At the risk of incurring -XP, I'd like to offer a slightly nonconventional viewpoint.

The Inquisition was not particularly malevolent. Sure, the idea of executing heretics is horrifying to the modern mind, but you have to remember:

  • Church and State were intertwined to remarkable extent, particularly in Spain. In fact, Spain is the only country allowed by the Church to play its national anthem during the consecration of the Mass.
  • Because Spain was so religious, heresy was viewed, not unreasonably, as treason. Remember, religious freedom is pretty much an Enlightenment idea.
  • Treason has always been a capital offense.
  • The 15th century was a brutal time. Their method of execution was nonremarkable. In France, the standard method was boiling in oil; in England they hung you, cut you down while still alive, disemboweled you, and then cut you into four pieces and hung them up around the town.
  • Records for the late 16th century show torture was applied in only 10% of cases.

Much misinformation has been disseminated regarding the use of torture and the methods of trial. As they say, "The winners write the history books".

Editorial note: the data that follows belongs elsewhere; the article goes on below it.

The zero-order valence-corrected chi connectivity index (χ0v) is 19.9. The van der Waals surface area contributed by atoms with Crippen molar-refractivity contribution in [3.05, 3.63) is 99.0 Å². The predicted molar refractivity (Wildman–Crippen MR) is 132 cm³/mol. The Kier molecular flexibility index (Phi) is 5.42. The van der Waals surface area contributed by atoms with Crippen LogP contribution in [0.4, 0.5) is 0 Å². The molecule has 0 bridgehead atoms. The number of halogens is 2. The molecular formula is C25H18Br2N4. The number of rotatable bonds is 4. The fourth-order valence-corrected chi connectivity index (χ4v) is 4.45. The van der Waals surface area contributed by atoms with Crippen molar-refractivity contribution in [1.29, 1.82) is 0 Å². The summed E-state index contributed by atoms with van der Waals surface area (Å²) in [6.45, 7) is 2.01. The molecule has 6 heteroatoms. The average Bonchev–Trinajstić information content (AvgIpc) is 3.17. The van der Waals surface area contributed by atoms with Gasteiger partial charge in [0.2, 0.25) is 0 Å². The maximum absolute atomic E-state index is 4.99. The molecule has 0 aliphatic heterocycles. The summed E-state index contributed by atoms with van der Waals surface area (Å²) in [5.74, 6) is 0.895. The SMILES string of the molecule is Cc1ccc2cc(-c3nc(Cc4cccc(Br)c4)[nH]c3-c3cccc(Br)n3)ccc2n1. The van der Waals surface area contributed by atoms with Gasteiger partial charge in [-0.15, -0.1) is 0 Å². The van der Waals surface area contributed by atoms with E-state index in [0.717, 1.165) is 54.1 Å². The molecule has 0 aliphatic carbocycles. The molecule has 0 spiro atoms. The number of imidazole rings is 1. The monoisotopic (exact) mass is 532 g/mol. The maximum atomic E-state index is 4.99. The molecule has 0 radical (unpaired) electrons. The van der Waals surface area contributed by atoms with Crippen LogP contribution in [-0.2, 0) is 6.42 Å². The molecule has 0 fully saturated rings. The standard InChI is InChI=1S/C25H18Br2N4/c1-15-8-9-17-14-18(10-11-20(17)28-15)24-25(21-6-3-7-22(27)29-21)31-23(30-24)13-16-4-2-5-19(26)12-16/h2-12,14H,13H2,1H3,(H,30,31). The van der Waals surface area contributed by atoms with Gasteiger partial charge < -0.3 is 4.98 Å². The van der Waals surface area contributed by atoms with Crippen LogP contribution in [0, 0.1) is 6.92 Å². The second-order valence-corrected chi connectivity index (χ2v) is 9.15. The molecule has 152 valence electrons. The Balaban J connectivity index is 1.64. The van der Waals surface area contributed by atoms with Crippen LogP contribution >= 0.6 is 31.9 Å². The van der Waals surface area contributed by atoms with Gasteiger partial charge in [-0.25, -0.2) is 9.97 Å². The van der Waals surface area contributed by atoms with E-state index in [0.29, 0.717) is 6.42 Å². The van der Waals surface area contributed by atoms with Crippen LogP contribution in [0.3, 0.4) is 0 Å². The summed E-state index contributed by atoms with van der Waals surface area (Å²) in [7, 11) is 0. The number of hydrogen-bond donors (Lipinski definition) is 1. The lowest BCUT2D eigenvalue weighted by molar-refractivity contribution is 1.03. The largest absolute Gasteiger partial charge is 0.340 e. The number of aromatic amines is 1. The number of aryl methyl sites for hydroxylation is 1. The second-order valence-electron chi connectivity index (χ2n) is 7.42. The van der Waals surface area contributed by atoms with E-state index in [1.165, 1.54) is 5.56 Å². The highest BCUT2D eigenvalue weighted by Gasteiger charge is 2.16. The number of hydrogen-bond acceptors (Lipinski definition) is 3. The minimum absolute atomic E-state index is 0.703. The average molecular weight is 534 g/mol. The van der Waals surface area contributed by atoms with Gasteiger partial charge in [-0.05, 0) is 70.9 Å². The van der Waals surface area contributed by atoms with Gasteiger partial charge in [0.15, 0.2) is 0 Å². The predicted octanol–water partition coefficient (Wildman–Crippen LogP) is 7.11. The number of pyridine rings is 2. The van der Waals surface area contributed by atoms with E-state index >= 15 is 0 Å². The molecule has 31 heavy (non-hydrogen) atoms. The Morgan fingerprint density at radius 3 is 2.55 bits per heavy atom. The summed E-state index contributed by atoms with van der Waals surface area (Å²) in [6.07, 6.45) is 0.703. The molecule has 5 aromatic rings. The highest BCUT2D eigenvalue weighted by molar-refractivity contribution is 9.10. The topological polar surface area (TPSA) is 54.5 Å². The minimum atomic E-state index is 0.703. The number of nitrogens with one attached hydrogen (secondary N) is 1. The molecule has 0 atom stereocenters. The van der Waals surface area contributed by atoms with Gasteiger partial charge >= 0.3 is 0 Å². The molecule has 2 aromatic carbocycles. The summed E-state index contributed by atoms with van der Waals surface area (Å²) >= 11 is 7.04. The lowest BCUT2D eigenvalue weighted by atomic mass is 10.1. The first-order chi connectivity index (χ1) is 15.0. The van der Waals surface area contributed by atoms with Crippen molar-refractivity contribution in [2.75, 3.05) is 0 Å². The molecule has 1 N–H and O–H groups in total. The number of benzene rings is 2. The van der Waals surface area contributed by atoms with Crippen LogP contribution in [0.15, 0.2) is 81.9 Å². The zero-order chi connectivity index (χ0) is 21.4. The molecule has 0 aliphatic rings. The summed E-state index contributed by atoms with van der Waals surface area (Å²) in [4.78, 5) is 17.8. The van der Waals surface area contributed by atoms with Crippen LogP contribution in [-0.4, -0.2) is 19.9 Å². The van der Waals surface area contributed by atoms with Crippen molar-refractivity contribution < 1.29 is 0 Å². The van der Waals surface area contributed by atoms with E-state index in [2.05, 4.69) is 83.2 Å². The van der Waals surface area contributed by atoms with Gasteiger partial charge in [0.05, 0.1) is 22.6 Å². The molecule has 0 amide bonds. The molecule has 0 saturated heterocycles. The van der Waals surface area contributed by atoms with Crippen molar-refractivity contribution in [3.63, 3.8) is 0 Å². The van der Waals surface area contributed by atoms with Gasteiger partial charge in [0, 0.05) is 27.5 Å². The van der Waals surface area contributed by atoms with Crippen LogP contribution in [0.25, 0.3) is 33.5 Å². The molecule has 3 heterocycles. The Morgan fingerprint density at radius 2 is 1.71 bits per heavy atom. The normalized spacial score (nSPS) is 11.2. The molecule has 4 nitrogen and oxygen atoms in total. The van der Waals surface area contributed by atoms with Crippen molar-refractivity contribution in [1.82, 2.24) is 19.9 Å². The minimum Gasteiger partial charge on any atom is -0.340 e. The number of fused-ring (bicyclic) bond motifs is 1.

One final note: at the end of the 15th century, a witch-hunt swept Europe, and tens of thousands (I'll look up some actual figures later, sorry.) were burned at the stake with no real legal process. However, in Spain, because there was already an ecclesiastical authority equipped to deal with the accusations, the charges were found groundless and the so-called witches went free. One might argue that, in fact, the Inquisition saved many more lives than it cost.

    One significant distinction 1 was that the Spanish Inquisition was only one very notorious and extreme section of a much longer and geographically broad campaign by church officials from Rome to France, from Germany to England, to wipe out the scourge of medieval power that was heresy. What makes the Spanish auto-de-fe synonymous with this effort 2 was their immense refinement of the investigative, judicial and tribunal process. The legates and inquisitors essentially borrowed the immense legal infrastructure of medieval Scholasticism, with its intensely logical, almost geometric constructs, and then applied them to inherently illogical phenomena – namely human faith and sexuality.